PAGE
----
In my continuing rant about the end of the course as we know it I offer further evidence. Yesterday’s Washington Post included a story about the revival of the music single in the digital age. According to Post writer J. Freedom du Lac (don’t you just love that name?) more than one-third of all music sales transactions are now for legally downloaded singles (353 million of 972 million in 2005). Of course, the full-length CD is still king, accounting for the other 619 million transactions and, obviously, the vast majority of revenue. But, as evidence that the “album” is fading as a delivery system, despite the popularity of digital singles, only a few more than 16 million digital full-length CDs were sold last year.
Music consumers want what they want and they don’t want the other stuff the music industry is trying to force them to buy. Can students who, in case you haven’t noticed, can’t live without their iPods, be far behind?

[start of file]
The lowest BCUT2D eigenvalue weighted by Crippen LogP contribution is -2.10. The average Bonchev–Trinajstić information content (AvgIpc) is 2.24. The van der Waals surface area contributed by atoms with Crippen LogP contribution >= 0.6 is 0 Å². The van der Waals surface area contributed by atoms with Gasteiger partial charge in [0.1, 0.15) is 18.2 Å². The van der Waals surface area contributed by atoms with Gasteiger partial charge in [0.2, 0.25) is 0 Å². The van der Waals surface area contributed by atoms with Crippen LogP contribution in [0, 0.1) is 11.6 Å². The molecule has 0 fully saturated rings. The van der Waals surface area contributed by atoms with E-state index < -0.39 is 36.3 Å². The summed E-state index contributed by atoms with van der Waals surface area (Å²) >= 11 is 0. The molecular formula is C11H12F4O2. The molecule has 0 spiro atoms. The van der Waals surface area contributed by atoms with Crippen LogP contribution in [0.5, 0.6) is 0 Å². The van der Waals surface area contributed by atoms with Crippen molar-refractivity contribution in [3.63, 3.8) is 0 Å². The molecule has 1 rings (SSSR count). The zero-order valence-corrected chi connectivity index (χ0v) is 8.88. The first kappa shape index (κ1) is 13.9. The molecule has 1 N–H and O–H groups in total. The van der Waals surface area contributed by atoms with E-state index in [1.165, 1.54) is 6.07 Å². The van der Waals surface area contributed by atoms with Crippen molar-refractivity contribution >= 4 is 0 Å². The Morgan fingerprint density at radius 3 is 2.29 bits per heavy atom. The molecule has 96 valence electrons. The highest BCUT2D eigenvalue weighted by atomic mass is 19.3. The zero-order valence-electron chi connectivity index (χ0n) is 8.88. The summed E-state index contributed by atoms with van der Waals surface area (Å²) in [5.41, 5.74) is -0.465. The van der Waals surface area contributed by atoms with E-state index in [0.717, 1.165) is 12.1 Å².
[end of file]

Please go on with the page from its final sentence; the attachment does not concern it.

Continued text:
Here’s one way that this trend in content acquisition will reshape the educational landscape. Once upon a time, music consumers bought singles (for those of you too young to remember, on 45 rpm records). Then, slowly the album replaced the 45, but now we see the digital equivalent roaring back. Well, on college and university campuses professors used to teach courses and deliver lectures that were not part of courses. As recently as the early 1970s an historian at my grad school alma mater used to give a regular Thursday afternoon lecture on the historical antecedents of contemporary world problems and these lectures typically drew between 100 and 300 students.
Why did they come? Because they wanted to know something he could teach them.
They didn’t want to take his courses (well, maybe they did, but couldn’t), because they were majoring in chemical engineering or mathematics or physics or nursing, but they wanted to know something he could teach them.
Don’t be surprised if the lecture comes back–maybe not roaring back like the music single, but back nonetheless. And, don’t be surprised if these lectures also become podcasts that interested students will download and listen to/watch while working out, driving (no watching please!), or riding the bus to campus.
Will this kill the course as the primary delivery system in higher education? Not any time soon, because the course, like the CD, works for us as a way to sell content. But will it signal the beginning of the end? I think so.